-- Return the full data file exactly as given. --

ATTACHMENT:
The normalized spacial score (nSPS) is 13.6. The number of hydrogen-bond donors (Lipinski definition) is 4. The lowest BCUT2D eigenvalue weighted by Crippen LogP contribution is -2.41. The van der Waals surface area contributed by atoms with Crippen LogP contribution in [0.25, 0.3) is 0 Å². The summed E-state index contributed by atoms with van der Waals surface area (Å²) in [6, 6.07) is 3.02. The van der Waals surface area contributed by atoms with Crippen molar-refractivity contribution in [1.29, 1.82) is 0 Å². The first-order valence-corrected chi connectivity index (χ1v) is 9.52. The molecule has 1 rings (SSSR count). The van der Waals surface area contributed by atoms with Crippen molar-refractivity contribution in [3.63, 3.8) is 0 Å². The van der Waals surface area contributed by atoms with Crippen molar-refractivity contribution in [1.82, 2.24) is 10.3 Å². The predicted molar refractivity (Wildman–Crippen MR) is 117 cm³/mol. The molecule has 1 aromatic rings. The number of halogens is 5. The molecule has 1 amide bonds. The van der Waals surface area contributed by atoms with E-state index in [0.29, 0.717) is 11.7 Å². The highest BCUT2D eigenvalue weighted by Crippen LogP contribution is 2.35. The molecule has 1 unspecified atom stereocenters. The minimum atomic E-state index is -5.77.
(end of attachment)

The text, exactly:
The normalized spacial score (nSPS) is 13.6. The number of hydrogen-bond donors (Lipinski definition) is 4. The lowest BCUT2D eigenvalue weighted by Crippen LogP contribution is -2.41. The van der Waals surface area contributed by atoms with Crippen LogP contribution in [0.25, 0.3) is 0 Å². The summed E-state index contributed by atoms with van der Waals surface area (Å²) in [6, 6.07) is 3.02. The van der Waals surface area contributed by atoms with Crippen molar-refractivity contribution in [1.29, 1.82) is 0 Å². The first-order valence-corrected chi connectivity index (χ1v) is 9.52. The molecule has 1 rings (SSSR count). The van der Waals surface area contributed by atoms with Crippen molar-refractivity contribution in [3.63, 3.8) is 0 Å². The van der Waals surface area contributed by atoms with Crippen molar-refractivity contribution in [1.82, 2.24) is 10.3 Å². The predicted molar refractivity (Wildman–Crippen MR) is 117 cm³/mol. The molecule has 1 aromatic rings. The number of halogens is 5. The molecule has 1 amide bonds. The van der Waals surface area contributed by atoms with E-state index in [0.29, 0.717) is 11.7 Å². The highest BCUT2D eigenvalue weighted by Crippen LogP contribution is 2.35. The molecule has 1 unspecified atom stereocenters. The minimum atomic E-state index is -5.77.